Wanda Durant isn’t going away anytime soon. She and her equally famous son, Kevin, should be making a few more appearances on the trophy presentation stage in the coming years.
The search for rings, which began with LeBron James teaming with Dwyane Wade and Chris Bosh, is on. It could lead to free agent point guard Chris Paul signing with San Antonio next month and/or free agent small forward Gordon Hayward reuniting with his college coach, Brad Stevens, in Boston.
Durant took his cue from LeBron, took a short term public relations hit and was rewarded with a championship and an MVP trophy.
The Golden State Warriors won a title without Durant two years ago and should have been working on a three-peat if not for Draymond Green allowing James to sucker him into being suspended for Game 5 last season.
One season later, the Cleveland Cavaliers could not overcome the presence of both Green and especially Durant in Game 5. Golden State’s dominance this postseason should not be ignored: They played 17 playoff games, winning 16.
Durant was magnificent, averaging 35.2 points, 8.4 rebounds and 5.4 assists in the series, including 39 points in the close out game on Monday. LeBron averaged a triple-double in the Finals, yet Cleveland took just one game because the Warriors, with Durant leading the charge, were simply that much better.
It ended the way many believed it would when Durant signed a free agent contract with the Warriors last summer. Golden State was the odds-on favorite to win the title and proved the oddsmakers right. Durant entered the year with the most pressure on him; anything less than a championship would be viewed, fairly or unfairly, as a failure. He left a contending team in Oklahoma City to join a team that won a record 73 regular-season games last year.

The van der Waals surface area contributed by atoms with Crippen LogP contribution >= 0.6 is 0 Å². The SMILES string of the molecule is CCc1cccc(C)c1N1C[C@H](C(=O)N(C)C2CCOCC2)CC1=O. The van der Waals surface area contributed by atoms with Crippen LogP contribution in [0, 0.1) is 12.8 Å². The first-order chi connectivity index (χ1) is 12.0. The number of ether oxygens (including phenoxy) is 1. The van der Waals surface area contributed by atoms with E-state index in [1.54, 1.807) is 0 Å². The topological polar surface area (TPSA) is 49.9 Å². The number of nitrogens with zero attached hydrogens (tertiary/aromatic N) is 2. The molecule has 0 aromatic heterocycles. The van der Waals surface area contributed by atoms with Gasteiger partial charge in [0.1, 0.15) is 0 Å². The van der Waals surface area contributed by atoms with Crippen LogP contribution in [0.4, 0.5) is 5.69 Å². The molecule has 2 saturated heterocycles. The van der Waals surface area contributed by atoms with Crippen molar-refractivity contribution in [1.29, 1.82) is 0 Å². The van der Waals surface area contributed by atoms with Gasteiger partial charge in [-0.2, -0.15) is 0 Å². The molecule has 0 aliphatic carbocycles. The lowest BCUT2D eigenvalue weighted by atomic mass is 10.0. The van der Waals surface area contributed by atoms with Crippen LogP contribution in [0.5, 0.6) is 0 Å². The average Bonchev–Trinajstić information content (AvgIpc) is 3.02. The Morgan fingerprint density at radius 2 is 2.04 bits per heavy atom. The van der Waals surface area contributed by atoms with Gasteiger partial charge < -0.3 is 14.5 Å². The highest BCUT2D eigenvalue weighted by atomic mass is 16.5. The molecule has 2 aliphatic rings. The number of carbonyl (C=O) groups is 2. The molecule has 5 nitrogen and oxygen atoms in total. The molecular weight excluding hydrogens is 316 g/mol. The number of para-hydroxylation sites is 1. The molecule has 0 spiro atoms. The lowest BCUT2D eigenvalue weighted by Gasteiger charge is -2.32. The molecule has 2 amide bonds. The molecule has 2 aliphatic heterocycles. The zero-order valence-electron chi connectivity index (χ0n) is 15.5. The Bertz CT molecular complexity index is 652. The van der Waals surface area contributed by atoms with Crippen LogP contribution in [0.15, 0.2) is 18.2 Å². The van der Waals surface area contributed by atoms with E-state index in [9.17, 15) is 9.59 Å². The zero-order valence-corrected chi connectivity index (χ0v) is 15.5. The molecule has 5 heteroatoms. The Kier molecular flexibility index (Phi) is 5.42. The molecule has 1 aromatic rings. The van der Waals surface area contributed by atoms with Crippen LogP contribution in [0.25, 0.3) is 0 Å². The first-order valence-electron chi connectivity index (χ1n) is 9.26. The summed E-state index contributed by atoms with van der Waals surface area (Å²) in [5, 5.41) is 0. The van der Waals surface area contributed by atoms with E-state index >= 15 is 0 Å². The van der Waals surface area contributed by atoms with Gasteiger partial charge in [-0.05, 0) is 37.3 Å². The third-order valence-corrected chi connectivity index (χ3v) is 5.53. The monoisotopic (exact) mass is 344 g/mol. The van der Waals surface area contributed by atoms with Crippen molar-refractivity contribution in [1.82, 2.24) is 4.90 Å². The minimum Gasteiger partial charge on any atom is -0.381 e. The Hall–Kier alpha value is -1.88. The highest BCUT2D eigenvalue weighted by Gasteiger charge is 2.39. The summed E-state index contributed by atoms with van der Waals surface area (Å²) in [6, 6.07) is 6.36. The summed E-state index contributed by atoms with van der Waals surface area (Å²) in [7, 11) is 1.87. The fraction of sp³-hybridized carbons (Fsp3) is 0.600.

No journey to a championship is easy. Durant had to be great to beat LeBron and the Cavs. But this notion that Durant didn’t take a short cut is preposterous. Free agency gave Durant the absolute right to pick his place of employment and he chose wisely.
He had no connection to the Bay Area. Durant is from Maryland, attended college at Texas, played in Seattle and Oklahoma City and owns a home in Los Angeles. His interest in Golden State was obvious: a great team that he could transform into a super team while removing his name from the list of “greatest players to never win an NBA championship.”
If we’re going to judge a player on rings, this is what you get. Maybe if Patrick Ewing had a chance to do it all over again he would have taken less to join Michael Jordan in Chicago. (Personally, I don’t think Patrick was ever going to take less money and there is something to be said for trying to beat the best team as opposed to joining it.)
But here’s the thing: Years from now, the messy details of how Durant landed in Oakland will be forgotten. Only the number of championships will be remembered.
And if Durant ends up with three or four, his place as an immortal is secure.
“You got to call Kevin Durant a champ now,” Stephen Curry said on Monday.
“He’s put the time in, and I’m just so happy for him to be able to realize his goal and be my teammate.”
That’s great for Durant and the Warriors, who are a dynasty in the making.
LeBron started the trend and ultimately was beaten by the monster he created. The best player was no match for the super team.